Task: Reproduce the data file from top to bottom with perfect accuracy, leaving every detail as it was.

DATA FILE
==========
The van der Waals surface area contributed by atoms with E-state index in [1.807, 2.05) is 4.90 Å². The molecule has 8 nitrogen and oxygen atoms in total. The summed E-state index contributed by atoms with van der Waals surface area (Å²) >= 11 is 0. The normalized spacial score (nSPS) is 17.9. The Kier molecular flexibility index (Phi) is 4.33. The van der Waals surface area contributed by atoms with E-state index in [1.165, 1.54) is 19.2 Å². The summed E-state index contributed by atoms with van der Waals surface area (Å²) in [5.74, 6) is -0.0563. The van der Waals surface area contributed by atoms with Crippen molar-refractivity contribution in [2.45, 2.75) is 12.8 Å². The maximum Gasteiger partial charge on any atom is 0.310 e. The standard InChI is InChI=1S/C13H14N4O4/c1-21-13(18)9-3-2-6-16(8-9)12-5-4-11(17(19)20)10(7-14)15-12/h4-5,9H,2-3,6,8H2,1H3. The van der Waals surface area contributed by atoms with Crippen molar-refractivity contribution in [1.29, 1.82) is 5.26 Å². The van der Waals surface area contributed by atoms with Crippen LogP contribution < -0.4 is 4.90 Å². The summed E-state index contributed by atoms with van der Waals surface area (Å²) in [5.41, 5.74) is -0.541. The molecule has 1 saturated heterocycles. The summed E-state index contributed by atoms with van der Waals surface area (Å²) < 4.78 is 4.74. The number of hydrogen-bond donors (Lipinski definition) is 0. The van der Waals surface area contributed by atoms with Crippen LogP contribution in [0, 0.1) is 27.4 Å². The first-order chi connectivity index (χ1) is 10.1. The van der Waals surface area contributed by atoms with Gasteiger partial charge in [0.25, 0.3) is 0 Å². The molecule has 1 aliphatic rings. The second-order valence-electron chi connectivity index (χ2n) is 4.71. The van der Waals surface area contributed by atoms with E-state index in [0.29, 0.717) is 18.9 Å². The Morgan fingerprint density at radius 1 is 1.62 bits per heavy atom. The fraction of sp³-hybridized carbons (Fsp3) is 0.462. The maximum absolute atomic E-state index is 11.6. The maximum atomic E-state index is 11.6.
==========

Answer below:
The van der Waals surface area contributed by atoms with E-state index in [1.807, 2.05) is 4.90 Å². The molecule has 8 nitrogen and oxygen atoms in total. The summed E-state index contributed by atoms with van der Waals surface area (Å²) >= 11 is 0. The normalized spacial score (nSPS) is 17.9. The Kier molecular flexibility index (Phi) is 4.33. The van der Waals surface area contributed by atoms with E-state index in [1.165, 1.54) is 19.2 Å². The summed E-state index contributed by atoms with van der Waals surface area (Å²) in [5.74, 6) is -0.0563. The van der Waals surface area contributed by atoms with Crippen molar-refractivity contribution in [2.45, 2.75) is 12.8 Å². The maximum Gasteiger partial charge on any atom is 0.310 e. The standard InChI is InChI=1S/C13H14N4O4/c1-21-13(18)9-3-2-6-16(8-9)12-5-4-11(17(19)20)10(7-14)15-12/h4-5,9H,2-3,6,8H2,1H3. The van der Waals surface area contributed by atoms with Crippen molar-refractivity contribution in [1.29, 1.82) is 5.26 Å². The van der Waals surface area contributed by atoms with Crippen LogP contribution < -0.4 is 4.90 Å². The summed E-state index contributed by atoms with van der Waals surface area (Å²) in [5.41, 5.74) is -0.541. The molecule has 1 saturated heterocycles. The summed E-state index contributed by atoms with van der Waals surface area (Å²) < 4.78 is 4.74. The number of hydrogen-bond donors (Lipinski definition) is 0. The van der Waals surface area contributed by atoms with Crippen LogP contribution in [0, 0.1) is 27.4 Å². The first-order chi connectivity index (χ1) is 10.1. The van der Waals surface area contributed by atoms with Gasteiger partial charge in [0.25, 0.3) is 0 Å². The molecule has 1 aliphatic rings. The second-order valence-electron chi connectivity index (χ2n) is 4.71. The van der Waals surface area contributed by atoms with E-state index in [0.29, 0.717) is 18.9 Å². The Morgan fingerprint density at radius 1 is 1.62 bits per heavy atom. The fraction of sp³-hybridized carbons (Fsp3) is 0.462. The maximum absolute atomic E-state index is 11.6. The maximum atomic E-state index is 11.6.